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Uncovering Hidden Sources of Motivation: Tips for Finding Unexpected Exercise Inspiration

We’ve all heard the usual motivators for getting ourselves to do some exercise. You’ve probably tried roping in a friend who keeps you accountable, or promised yourself a reward after you finish your workout (be it cardio, strengthening, or a mixture of both).


confused woman wanting to lose weight and find motivation - motivatedhealth.co.uk


Maybe you’ve bought a smaller pair of jeans to work your way into as a bit of an incentive or bought a gym membership hoping that the membership card alone would motivate you to exercise? Unfortunately, quite often those tried and tested motivators just don't quite work for you and then you need to look at alternative options.


Look at this as a fresh opportunity to set your health and fitness goals and really make a good start on them. Don’t let tiredness, stress, or negative self talk keep you from achieving your health and fitness goals.


book act 1 scene 1 - start of weight loss journey and habit change - motivatedhealth.co.uk

Here are some surprising ways to help get yourself motivated to exercise when all you want to do is collapse on the sofa! Remember, motivation is unique to each person, and it may take a bit of trial and error and using different methods for different days...enjoy the experimenting!



1) Tie Your Workout To One Of Your Favourite Things


Think about what you love doing. Skiing? Rock climbing? Hiking? Kayaking? Paddle boarding? Tennis? Mountain Biking? Walking the dog? Firstly, get out there and do it, in whatever way you can. When you can’t make that thing you love doing a session of strength training or cardio, remember that every one of those activities that you do love relies on certain muscle groups and skills. For example, that upper body work out will help you kayak or paddle board further and longer. Squats will make hiking that mountain a lot easier. Leg curls and standing calf raises will up your tennis game. A core workout will make you better at pretty much everything! Tie your workout to your passion. You will think about your work out differently. It’s a brain changer!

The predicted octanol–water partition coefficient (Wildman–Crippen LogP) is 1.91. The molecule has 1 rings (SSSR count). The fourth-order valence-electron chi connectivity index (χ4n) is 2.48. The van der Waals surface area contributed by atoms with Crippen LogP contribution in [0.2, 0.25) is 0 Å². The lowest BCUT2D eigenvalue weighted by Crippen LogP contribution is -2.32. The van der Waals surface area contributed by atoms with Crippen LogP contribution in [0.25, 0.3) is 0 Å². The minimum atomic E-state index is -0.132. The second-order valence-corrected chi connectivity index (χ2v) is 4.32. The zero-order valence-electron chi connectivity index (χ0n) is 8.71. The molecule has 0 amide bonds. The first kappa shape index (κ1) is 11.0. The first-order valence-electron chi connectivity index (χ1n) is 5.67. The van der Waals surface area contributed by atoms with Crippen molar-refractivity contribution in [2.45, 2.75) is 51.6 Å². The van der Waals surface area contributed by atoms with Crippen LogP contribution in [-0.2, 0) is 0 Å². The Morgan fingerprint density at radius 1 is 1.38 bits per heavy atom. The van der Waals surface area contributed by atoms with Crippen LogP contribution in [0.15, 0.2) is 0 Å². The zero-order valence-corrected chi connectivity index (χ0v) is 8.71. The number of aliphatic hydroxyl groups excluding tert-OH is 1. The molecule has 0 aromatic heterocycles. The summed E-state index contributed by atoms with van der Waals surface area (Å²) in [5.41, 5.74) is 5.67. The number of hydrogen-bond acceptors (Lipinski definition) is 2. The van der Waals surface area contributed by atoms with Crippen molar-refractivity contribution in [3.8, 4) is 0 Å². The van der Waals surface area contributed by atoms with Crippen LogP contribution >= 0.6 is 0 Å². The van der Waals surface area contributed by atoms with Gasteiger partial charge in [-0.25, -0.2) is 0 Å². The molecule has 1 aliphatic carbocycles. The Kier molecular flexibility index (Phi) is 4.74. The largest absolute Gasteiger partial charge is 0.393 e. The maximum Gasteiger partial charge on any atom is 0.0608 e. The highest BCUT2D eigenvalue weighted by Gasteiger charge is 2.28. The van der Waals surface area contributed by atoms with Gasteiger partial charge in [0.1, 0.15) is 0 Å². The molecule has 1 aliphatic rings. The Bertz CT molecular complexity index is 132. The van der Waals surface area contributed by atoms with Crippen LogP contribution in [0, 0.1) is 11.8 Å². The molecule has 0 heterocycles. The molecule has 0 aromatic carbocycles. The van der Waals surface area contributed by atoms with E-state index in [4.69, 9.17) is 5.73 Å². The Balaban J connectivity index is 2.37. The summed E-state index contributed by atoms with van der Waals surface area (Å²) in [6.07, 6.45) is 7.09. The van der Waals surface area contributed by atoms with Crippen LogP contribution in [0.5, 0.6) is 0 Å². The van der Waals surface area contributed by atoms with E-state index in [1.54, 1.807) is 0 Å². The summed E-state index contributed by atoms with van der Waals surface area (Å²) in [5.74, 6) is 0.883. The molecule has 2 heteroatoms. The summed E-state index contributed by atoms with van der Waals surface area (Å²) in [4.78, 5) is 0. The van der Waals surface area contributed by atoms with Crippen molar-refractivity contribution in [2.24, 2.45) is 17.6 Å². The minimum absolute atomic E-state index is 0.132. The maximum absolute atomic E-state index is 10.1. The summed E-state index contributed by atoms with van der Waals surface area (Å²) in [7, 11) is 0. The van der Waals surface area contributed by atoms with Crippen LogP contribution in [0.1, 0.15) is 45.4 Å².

man and woman walking outdoors with a child holding hands - tie workout to your favourite things for motivation for exercise - motivatedhealth.co.uk


2) Only Wash Your Hair on Days You Exercise.


Yes, you read that right! If you make work out days your best hair days, I bet you will work out more often. Clean, beautiful, good smelling hair can be yours…if you earn it. Think about what your hair will look like after four or five days of avoiding doing some form of exercise. A workout day equals a clean hair day...could this be your powerful motivator?


woman with blonde dirty hair - wash hair on the days that you workout, move or exercise or do physical activity for motivation - weight loss  - motivatedhealth.co.uk


3) Get Motivated to Exercise by Listening to an Audio Book.


Most of us wish we had more time to read. Who doesn’t love a great novel? Choose an audio book you’ve been dying to read but just couldn’t find the time for. ONLY listen to it while you are working out. Getting to the good part just might be what you need to keep you walking/running/rowing/cycling further or staying in the gym just a little longer. If you’re not a reader you can try this same trick using a television series. No binge watching unless you are clocking a workout. “I’ve got to know what happens!” can be an excellent motivator. The only thing with this one is not going the other way and overdoing it...build up gradually!


woman with headphones enjoying listening to music or audiobook or podcast - middle age weight loss motivation - motivatedhealth.co.uk


4) Compete with Everyone.


Contrary to my normal advice of don’t compete with others, doing the opposite may actually work for some people (with a caveat*). If you are competitive, make everyone a workout buddy. When you get on the cardio machine, check out your neighbour’s settings. If the person next to you is on the rowing machine for twenty minutes, maybe aim for 25. Use other people to get motivated to exercise whether they know they’re competing or not! Now the caveat...you also need to respect what is realistic for you and where you are currently at. You do not want to risk an injury, or push yourself too hard, or burn yourself out! Choose people who you feel are on a level with you, who pose a bit of a challenge but not too much (don't choose the bodybuilder wannabe or the marathon runner)!


Now, you can also do the opposite...spend time with like-minded people in a place where you can give and get support, no competition. Exercise is so much easier when you have people supporting you and keeping you accountable, whether that's in person or online...both can work.



3 women exercising together healthy competition and having fun - yoga in nature - weight loss and exercise motivation - motivatedhealth.co.uk


5) Use Post-it Notes to Get Motivated to Exercise.